12 May 2005 The technique of satellite cross-calibration for ocean color sensors (Invited Paper)
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Proceedings Volume 5832, Optical Technologies for Atmospheric, Ocean, and Environmental Studies; (2005) https://doi.org/10.1117/12.619657
Event: Optical Technologies for Atmospheric, Ocean, and Environmental Studies, 2004, Beijing, China
Abstract
The one of the most important technique of satellite ocean color remote sensing is the radiance measurement accuracy because the water leaving radiance is only about 5% to 10% of the total radiance arrived at sensor at the satellite altitude. It is necessary to guarantee the accuracy of water leaving radiance measurement of about 5%(relative error) to meet the reversed accuracy of ocean color factors (such as chlorophyll suspended material and so on) within relative error about 30 in open sea (Case I water). When sensor has been in the orbit it is important to take orbit calibration to make up some deficits of the pre-launch calibration in the laboratory. Two kinds of data could be used for orbit calibration one is in-situ measurement date so-called in-situ field calibration and another is other satellite data with higher radiance measurement accuracy so called crossing-calibration. China has launched the third spaceship SZ-3 in March 2002. The main remote sensing sensor is the Chinese Moderate Imaging Spectroradiometer (CMODIS) which has total 34 channels (30 channels of 2Onm interval in the spectral range of 0.403-1.O43μm and four infrared channels with 2.15-2.25um, 8.4-8.5um, 10.3-11.3um and 11.5-12.5um. Following SZ-3 China had the first ocean color satellite HY-1A in May of the same year whose main sensor is for ocean color measurement, called as Chinese Ocean Color and Temperature Scanner, COCTS, providing 8 visible and near-infrared channels similar to SeaWiFS. In this paper, first, the methodology and procedure of satellite cross-calibration are discussed in detail, with taking an example of CMODIS. Then the results of this orbit cross-calibrated by American ocean sensor, Sea Wide Field-of-View Sensor (SeaWiFS), for CMODIS and COCTS are presented with comparing the normarization from pre-lunched Lab-calibration and in-situ measurement.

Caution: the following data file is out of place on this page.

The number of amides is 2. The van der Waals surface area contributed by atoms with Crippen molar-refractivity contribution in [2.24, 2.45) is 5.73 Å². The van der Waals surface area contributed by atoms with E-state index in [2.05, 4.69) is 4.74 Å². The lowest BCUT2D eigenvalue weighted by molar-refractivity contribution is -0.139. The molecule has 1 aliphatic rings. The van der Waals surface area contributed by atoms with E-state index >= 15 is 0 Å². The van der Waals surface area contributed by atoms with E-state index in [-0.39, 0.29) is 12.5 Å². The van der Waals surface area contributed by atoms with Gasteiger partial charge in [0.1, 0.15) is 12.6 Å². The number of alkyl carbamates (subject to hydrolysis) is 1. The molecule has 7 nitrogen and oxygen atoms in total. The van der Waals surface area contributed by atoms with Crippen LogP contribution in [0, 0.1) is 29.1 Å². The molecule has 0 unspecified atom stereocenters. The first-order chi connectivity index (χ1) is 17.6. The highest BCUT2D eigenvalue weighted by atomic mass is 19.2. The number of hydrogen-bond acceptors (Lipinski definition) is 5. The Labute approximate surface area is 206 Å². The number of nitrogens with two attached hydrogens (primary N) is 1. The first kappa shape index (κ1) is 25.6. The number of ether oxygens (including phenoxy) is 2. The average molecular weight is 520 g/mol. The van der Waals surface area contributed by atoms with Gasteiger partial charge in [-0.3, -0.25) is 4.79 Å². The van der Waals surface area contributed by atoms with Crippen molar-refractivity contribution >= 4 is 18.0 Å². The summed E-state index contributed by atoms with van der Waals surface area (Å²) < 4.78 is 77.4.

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Delu Pan, Xianqiang He, Qiankun Zhu, Tianming Mao, "The technique of satellite cross-calibration for ocean color sensors (Invited Paper)", Proc. SPIE 5832, Optical Technologies for Atmospheric, Ocean, and Environmental Studies, (12 May 2005); doi: 10.1117/12.619657; https://doi.org/10.1117/12.619657
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